This "learning to play in tune" stage of flute playing actually lasts for the rest of your flutey days.
And, yes, there is no such thing as a flute that plays in tune just by blowing and pushing down keys. And just to make the study of "playing in tune" so vast we mere mortals cannot comprehend, every musical pitch is actually modified depending on its musical context.

In fact every thing I know (and I still know nothing---as my father used to say....) about tuning a flute is written in my website's vast tuning articles page.

Have at 'er. (as the west coast pirates say.)

Hope this helps. Happy summer holidays.

Best, Jen :>)
Comments (10)
Anonymous savannah said...

Hello,I have been playing flute for four years and i'm 13. I still haven't understand one thing, tuning. What temperature ranges does it make the flute go flat and go sharp. I'm doing a science project on how does temperature affect the sound of a flute. If you can explain it well that will be alot of help. Thank you very much from: savannah:)

Wednesday, December 16, 2009 2:20:00 PM

 
Blogger Jen Cluff said...

Hi Savannah,
Sorry I can't help. I don't have the facts or measurements to hands.
I do know that it is because the air is warm that the pitch rises.

When the air is cooler, soundwaves travel more slowly in the air, making the pitch flatter.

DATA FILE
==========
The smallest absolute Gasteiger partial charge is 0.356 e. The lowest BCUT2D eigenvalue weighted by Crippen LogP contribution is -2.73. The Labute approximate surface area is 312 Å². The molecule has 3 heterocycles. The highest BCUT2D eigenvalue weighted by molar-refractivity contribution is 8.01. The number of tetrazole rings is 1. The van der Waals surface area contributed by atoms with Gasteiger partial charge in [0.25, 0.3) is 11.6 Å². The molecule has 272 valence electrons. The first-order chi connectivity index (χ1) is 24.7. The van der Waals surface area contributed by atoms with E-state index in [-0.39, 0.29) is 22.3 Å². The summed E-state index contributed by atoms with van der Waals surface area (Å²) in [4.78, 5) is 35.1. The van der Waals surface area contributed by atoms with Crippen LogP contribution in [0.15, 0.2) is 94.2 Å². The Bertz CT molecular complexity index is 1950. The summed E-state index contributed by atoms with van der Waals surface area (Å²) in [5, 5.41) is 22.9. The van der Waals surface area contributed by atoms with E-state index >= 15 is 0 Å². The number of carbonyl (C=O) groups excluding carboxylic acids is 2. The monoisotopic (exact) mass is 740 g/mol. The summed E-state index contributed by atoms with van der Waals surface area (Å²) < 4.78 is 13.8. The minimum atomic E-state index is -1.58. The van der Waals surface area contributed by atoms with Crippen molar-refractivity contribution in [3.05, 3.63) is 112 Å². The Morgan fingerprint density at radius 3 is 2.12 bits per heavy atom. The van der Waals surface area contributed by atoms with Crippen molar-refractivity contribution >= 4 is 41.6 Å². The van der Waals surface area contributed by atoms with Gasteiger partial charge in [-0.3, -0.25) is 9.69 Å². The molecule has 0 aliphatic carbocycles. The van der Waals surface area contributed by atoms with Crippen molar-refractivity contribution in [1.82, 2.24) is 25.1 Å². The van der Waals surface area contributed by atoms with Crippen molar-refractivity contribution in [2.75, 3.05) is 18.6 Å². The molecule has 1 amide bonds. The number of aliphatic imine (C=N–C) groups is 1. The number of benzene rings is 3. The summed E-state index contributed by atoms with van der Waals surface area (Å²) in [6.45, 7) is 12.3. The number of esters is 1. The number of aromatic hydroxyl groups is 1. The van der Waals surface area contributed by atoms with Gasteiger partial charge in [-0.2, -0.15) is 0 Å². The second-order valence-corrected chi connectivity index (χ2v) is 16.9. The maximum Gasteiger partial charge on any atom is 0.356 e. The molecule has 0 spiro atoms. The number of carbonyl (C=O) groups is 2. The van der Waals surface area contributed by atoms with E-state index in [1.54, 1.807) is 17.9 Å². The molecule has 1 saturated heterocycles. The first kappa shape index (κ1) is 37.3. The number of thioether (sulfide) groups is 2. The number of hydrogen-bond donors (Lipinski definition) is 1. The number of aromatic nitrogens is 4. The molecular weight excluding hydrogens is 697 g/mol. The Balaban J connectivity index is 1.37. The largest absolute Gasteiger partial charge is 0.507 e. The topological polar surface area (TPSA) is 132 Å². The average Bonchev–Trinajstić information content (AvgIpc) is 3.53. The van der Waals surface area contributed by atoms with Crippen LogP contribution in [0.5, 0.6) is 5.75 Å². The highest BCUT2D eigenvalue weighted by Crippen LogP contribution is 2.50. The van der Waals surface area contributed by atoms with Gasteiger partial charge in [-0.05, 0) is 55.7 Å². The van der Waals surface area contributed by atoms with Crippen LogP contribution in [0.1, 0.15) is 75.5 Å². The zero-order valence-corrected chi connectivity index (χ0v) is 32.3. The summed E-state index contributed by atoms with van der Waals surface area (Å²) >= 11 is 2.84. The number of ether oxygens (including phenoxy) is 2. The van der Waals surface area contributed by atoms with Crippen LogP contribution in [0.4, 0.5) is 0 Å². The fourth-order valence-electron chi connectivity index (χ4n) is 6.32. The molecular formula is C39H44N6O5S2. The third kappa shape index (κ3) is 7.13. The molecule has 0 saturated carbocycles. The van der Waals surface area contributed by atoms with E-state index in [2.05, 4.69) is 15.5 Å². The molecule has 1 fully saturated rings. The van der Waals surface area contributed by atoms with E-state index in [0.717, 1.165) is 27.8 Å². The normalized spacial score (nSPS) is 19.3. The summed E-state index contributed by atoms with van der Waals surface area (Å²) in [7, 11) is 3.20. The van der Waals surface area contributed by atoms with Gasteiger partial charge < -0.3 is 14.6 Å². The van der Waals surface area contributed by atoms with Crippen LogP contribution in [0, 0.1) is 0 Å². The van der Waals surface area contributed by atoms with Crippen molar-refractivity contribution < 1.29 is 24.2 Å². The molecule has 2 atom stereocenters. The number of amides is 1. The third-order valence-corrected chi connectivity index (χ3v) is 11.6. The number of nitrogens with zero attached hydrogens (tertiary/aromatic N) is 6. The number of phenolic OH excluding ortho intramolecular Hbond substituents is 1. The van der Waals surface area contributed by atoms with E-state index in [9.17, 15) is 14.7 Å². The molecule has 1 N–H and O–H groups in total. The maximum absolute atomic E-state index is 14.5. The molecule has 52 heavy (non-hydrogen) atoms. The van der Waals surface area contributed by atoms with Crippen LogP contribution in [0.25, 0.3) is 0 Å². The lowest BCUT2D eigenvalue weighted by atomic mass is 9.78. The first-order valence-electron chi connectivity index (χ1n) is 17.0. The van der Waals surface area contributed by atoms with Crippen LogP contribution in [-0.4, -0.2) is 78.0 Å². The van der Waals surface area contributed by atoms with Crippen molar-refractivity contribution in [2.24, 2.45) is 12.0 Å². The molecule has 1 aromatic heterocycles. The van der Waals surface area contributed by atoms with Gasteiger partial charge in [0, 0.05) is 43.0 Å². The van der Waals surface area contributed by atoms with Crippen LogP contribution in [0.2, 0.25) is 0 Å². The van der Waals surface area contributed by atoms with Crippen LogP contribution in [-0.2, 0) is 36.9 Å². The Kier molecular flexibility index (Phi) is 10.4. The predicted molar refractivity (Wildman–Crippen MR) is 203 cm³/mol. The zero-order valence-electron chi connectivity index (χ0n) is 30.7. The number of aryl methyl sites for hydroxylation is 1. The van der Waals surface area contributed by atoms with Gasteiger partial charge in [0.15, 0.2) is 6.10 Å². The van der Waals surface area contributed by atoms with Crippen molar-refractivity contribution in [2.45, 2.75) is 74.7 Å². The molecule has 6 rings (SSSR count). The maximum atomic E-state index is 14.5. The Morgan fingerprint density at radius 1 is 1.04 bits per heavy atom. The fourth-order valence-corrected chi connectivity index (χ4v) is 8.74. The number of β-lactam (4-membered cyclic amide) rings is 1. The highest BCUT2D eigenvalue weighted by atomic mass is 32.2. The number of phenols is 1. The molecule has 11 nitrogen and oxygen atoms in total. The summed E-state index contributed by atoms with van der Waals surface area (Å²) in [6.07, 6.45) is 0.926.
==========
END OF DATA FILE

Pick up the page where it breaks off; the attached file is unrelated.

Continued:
Apparently it is not the expansion and contraction of the metal that causes the tuning changes in the flute when hot or cold, it is the rate that sound travels through hot or cold air.

I'll look around for more information, but you might find more by googling "Coltman" "Physics of the Flute" "Hootz, hertz" at the British Flute Society web page, and other science pages.
Good luck,
Jen

Wednesday, December 16, 2009 6:52:00 PM

 
Blogger Jen Cluff said...

Dear Savannah,
Here are some links and ideas for your project:
Quote from Nancy Toff: The Flute Book.

ie: Why do cold flutes play flatter and warm flutes play sharper?

Read text at googlebooks:
http://tinyurl.com/yz542os

Air temperature affects the pitch of wind instruments because of the difference in air weight that it causes; cold air is heavier than warm air. As temperature rises, the rate of molecular motion increases within the flute tube material, and so its density decreases and the pitch rises. The rise and fall of wind instrument pitch is thus parallel to that of the temperature----it rises as temperature rises and falls as temperature falls. Such deviations in pitch make it important for you to warm up your flute before performance, in order to bring it to "room temperature".

Note from Jen Cluff:

Note that Toff says "wind instruments".
Wooden string instruments respond to air temperature in the opposite direction. They go sharper when cold (not flatter like Flutes).

----------------




More physics of flutes:


http://www.bfs.org.uk/hoots1full.htm

http://www.phys.unsw.edu.au/jw/fluteacoustics.html

https://ccrma.stanford.edu/marl/Coltman/Papers.html



Best,
Jen

Wednesday, December 16, 2009 7:09:00 PM

 
Blogger Unknown said...

Hi, my name is Sandra and I've been playing flute for quite a while now and I haven't really understood how you know if you're sharp or flat and how to make it better by turning the head joint away from you or in towards you, if you can please explain this to me.
Thanks(: